Korea Gates laid-off workers meet with US Gates

▲ Reporter Kang Ye-seul

“Can you walk? Be careful of the stairs.”

A laid-off worker at Gates Korea supported a colleague who had been fasting until the end. After two weeks, worker A, who came down from the Daesung Industrial headquarters on the 11th floor of Sindorim D-Cube City, Guro-gu, Seoul, repeatedly replied, “It’s okay,” reassuring his colleagues. Although his face became pale after a long period of fasting, Mr. A laughed, saying, “It is so good to get out of here.”

On the 22nd, a dismissed worker at Gates Korea finished the hunger strike that started at the Daesung Industrial headquarters in 10 days, demanding a job succession. Fifteen workers started fasting together, but some stopped fasting due to health problems, leaving only five of them.

The Metal Workers’ Union (Chairman Ho-gyu Kim) and the Gates Korea Branch (Chairman Bung-seok Chae) meet and talk with the US Gates side via video 515 days after Gates Korea closed on December 2nd. Prior to that, he will have a practical discussion with Kim & Chang, a legal representative of Gates Korea.

Although we did not receive an answer such as ’employment succession’, it is evaluated that it is meaningful progress just by setting up a dialogue table. The branch decided to finish the protest at Daesung Industrial, which purchased the site for the Korea Gates factory. The tent demonstration in front of Sindorim D Cube City continues.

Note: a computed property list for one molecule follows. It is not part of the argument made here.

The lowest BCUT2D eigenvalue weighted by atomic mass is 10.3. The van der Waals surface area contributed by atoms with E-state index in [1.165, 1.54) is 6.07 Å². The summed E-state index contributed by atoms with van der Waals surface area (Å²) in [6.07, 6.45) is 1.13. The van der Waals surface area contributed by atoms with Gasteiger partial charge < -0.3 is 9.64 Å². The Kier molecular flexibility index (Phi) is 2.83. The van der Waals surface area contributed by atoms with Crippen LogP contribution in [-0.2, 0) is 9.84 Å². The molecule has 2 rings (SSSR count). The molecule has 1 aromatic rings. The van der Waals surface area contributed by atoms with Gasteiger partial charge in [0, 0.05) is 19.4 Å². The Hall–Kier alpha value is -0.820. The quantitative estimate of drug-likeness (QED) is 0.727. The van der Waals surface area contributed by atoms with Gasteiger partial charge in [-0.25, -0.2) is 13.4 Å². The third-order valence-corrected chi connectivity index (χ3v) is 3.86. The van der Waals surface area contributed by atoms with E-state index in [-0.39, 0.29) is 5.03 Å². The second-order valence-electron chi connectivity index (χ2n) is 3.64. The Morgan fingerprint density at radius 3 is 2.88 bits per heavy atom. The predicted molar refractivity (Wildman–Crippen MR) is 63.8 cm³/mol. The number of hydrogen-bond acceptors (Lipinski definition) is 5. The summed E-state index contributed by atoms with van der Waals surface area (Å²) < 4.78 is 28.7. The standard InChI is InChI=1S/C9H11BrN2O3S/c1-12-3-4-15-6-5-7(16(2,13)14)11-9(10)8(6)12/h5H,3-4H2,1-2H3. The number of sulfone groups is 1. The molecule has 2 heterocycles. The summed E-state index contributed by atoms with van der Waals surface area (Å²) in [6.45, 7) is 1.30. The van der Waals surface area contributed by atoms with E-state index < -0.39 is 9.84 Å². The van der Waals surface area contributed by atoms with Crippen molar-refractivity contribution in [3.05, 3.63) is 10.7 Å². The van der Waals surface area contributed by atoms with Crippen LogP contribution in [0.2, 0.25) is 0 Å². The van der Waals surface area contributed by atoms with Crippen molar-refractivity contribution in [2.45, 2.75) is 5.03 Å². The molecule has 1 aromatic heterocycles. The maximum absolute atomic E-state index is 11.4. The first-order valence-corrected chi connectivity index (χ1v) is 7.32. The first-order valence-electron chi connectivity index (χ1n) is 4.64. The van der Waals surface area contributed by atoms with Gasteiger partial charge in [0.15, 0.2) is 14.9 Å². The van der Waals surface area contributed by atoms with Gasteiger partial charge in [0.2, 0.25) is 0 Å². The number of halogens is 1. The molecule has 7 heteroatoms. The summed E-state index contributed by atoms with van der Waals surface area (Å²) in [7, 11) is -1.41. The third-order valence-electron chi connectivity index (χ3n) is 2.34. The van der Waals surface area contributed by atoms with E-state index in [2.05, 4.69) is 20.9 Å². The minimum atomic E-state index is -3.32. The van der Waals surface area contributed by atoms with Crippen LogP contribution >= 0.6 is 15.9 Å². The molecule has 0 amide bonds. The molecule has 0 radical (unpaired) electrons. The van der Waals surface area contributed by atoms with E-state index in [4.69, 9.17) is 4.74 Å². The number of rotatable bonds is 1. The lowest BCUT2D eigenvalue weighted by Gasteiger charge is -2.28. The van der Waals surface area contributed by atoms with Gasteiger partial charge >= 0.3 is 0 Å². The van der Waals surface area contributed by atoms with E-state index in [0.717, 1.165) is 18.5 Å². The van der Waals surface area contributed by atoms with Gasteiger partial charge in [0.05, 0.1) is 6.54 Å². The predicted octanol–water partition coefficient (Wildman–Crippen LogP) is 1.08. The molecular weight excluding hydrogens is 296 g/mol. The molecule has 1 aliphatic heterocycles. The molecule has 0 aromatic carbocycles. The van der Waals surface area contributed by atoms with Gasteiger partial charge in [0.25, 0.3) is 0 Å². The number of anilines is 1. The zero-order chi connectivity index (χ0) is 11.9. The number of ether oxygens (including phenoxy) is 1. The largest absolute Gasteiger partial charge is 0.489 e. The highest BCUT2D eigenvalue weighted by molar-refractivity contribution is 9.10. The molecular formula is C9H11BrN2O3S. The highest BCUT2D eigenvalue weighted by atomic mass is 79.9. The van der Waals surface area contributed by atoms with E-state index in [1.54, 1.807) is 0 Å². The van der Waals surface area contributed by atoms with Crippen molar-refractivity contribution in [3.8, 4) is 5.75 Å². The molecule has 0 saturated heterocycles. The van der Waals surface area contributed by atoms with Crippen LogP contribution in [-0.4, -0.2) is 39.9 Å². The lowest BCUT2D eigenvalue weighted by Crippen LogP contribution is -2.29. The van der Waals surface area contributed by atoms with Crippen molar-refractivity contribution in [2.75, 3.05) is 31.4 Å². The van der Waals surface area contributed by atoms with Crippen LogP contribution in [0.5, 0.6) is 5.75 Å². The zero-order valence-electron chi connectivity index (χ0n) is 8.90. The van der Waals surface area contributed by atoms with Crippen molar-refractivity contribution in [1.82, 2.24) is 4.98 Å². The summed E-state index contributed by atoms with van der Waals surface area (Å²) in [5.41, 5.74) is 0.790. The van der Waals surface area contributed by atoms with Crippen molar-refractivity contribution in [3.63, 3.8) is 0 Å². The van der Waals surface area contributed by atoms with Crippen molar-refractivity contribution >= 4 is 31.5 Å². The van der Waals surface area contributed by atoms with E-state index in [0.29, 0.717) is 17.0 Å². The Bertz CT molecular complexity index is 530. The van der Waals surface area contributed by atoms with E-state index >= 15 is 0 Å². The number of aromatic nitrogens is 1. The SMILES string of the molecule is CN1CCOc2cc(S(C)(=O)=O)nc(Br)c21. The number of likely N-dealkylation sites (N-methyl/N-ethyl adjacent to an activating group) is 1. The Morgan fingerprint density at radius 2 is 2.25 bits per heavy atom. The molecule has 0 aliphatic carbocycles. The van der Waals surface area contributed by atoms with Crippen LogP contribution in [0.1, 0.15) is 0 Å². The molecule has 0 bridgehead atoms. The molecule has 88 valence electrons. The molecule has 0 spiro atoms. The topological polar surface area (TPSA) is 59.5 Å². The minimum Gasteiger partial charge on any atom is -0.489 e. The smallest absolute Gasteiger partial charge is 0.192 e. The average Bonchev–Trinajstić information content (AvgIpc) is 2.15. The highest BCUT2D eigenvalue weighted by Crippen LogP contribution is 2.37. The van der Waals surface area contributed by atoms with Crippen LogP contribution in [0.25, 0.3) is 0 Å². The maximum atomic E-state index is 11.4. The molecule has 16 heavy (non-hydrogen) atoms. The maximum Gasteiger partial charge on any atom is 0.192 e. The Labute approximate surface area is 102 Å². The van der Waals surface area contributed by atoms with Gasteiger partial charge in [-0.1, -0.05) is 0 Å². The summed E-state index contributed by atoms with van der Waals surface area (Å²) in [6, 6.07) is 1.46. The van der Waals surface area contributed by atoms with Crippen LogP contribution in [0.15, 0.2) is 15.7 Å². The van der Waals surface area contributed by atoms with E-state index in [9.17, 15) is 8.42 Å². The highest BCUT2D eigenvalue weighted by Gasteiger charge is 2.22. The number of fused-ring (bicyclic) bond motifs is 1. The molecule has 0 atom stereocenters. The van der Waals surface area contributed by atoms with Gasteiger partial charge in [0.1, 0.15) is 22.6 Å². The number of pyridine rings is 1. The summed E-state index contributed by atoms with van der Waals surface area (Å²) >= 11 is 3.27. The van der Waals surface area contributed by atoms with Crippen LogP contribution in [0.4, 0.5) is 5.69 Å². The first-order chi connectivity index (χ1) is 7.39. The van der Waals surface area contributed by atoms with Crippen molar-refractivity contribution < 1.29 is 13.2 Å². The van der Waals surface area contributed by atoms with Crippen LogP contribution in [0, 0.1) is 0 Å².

At a press conference held just before the laid-off worker came down to the first floor in Sindorim D-Cube City on that day, Chae Boong-seok said, “When I left behind my classmates a few days ago, my feelings were so heavy that I couldn’t even put it into words. I couldn’t sleep and came out, but I feel a little sorry for being negotiating with Blackstone (a private equity fund that runs Gates).”

Chairman Kim Ho-gyu said, “Daegu city should play an active mediation role in the framework of consultation created by Gates.” claimed that

Gates Korea workers were fired when US Gates decided to withdraw from South Korea in June last year due to COVID-19, and they are fighting for employment succession.


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